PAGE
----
By the end of the first world war, military exports to the Allies help Japan move from debtor to creditor nation.
A series of treaties on China with other major powers attempt to maintain good relations while protecting Japan's influence in China, an important source of raw materials and markets.
Global depression and tariffs hurt trade with the West, leading Japan to look to Asia for trade possibilities. Japan devalues the yen to help exports, sparking boycotts abroad but boosting exports for most of the Depression. But by 1937 ongoing depression abroad and falling production cause a drop in exports. Import bans cause a vicious cycle of falling production, exports, and imports.
Japan responds to a trade embargo with a military push into the Dutch East Indies in search of oil and other raw materials. The so-called Greater East Asia Coprosperity Sphere attempts to achieve political and economic integration of Asia under Japanese leadership.
During the war, 82 percent of Japan's ships and many factories have been destroyed, hampering postwar trade. Most of the production infrastructure is oriented toward satisfying military demand rather than consumer or other peacetime goods. Imports are initially limited to essential food and raw materials through the careful allocation of scarce foreign exchange.
The U.S.-implemented Dodge Plan helps international trade recover, putting an end to high inflation and price controls, and fixing exchange rates at a rate that gives Japan a competitive edge.
Central planning is rejected, although policies focus on increasing exports and moving to higher-value goods. Guided by the Ministry of International Trade and Industry (MITI), the export economy thrives in an increasingly open world, while tariffs and quotas protect domestic producers and deal with trade deficits. Foreign currency controls restrict imports, notably cars, until the late '50s.
In response to foreign pressure, a five-year plan for trade liberalization reduces the long list of restricted imports, though cars, some electronics, and many other goods remain restricted. In addition, less formal but effective restrictions remain a source of conflict with the United States, and some farm goods are officially protected through the 1980s.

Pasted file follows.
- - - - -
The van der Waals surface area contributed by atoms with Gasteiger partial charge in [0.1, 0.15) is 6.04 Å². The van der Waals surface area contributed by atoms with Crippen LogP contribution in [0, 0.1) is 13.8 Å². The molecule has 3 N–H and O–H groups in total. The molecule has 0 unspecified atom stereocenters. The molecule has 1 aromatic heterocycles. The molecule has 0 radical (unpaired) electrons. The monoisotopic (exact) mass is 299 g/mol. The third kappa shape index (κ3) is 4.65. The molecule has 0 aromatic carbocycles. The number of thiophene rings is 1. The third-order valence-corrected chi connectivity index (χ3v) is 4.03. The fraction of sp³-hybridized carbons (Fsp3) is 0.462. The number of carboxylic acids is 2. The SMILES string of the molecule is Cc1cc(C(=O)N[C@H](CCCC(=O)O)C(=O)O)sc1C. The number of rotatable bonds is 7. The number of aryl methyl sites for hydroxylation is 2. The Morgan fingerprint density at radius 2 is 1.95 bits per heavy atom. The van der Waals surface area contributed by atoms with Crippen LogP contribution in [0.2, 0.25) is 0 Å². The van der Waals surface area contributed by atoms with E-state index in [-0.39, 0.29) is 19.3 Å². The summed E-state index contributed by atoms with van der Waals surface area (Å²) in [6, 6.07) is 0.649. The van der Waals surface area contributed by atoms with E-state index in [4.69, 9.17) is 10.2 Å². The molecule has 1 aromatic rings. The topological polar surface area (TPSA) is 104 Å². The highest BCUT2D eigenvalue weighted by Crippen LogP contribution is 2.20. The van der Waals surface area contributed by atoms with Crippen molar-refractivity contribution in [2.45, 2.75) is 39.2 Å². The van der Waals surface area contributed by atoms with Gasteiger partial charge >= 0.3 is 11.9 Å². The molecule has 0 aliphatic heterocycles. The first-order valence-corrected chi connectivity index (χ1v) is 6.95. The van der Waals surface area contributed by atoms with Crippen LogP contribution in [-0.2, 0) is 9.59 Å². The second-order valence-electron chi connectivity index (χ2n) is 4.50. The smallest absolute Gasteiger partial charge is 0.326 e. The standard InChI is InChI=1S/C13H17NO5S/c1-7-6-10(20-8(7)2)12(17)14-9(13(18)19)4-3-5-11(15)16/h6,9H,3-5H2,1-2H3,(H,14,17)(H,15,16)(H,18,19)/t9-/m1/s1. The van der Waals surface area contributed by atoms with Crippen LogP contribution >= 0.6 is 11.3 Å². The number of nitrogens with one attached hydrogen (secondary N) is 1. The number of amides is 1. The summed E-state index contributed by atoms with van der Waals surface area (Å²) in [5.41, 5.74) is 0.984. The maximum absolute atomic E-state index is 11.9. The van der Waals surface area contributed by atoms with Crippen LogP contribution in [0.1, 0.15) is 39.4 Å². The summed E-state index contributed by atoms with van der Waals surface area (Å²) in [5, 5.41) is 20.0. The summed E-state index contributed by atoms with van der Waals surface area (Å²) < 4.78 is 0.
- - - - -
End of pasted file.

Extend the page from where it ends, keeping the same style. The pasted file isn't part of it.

To conform to IMF standards, Japan pledges not to restrict trade to improve its balance of payments and to end tax-free export earnings. Exports grow 17 percent annually in the 1960s, and after 1965 periodic trade deficits are no longer a problem. Higher-quality cars and electronics reach new markets, while at fixed exchange rates, exports became more competitive due to productivity gains.
Trade deficits caused by the rise in oil prices lead to a renewed push to increase exports. Merchandise exports rise 21 percent over the decade, though imports rise as well, so no huge surpluses result. The new round of oil shocks in 1979 lead to brief trade deficits again.
The '80s are marked by trade disputes and tensions over high Japanese investment abroad. These tensions transforms MITI, which now advises voluntary restraint on steel, TV, and car exports, going so far as to open an import-promotion office. Huge trade surpluses lead to U.S. calls for yen revaluation and open markets. Restrictions on imports fall, but nontariff barriers remain an issue.
Rising demand for imports eases some trade frictions and builds domestic pressure to reduce barriers in a country that has always prioritized producers over consumers. But huge surpluses and conflicts continue, particularly with the U.S., which classifies Japan as an unfair trading nation in 1989 and holds talks to reduce structural impediments such as distribution and investment practices.
The trade balance declines annually in the 1990s, hurt first by increasing competition from Asian countries and then by a regional and global economic slowdown. U.S. talks continue to include demands on the Japanese to open their markets to goods and retailers, but the talks also now include efforts to support the Japanese economy, unthinkable a decade before.
Japan depends on exports for some economic good news; when the dollar loses value in 2002, the government is suspected of intervening to keep Japanese exports competitive. The slowdown in the U.S. and the world economy, however, puts a damper on export growth.
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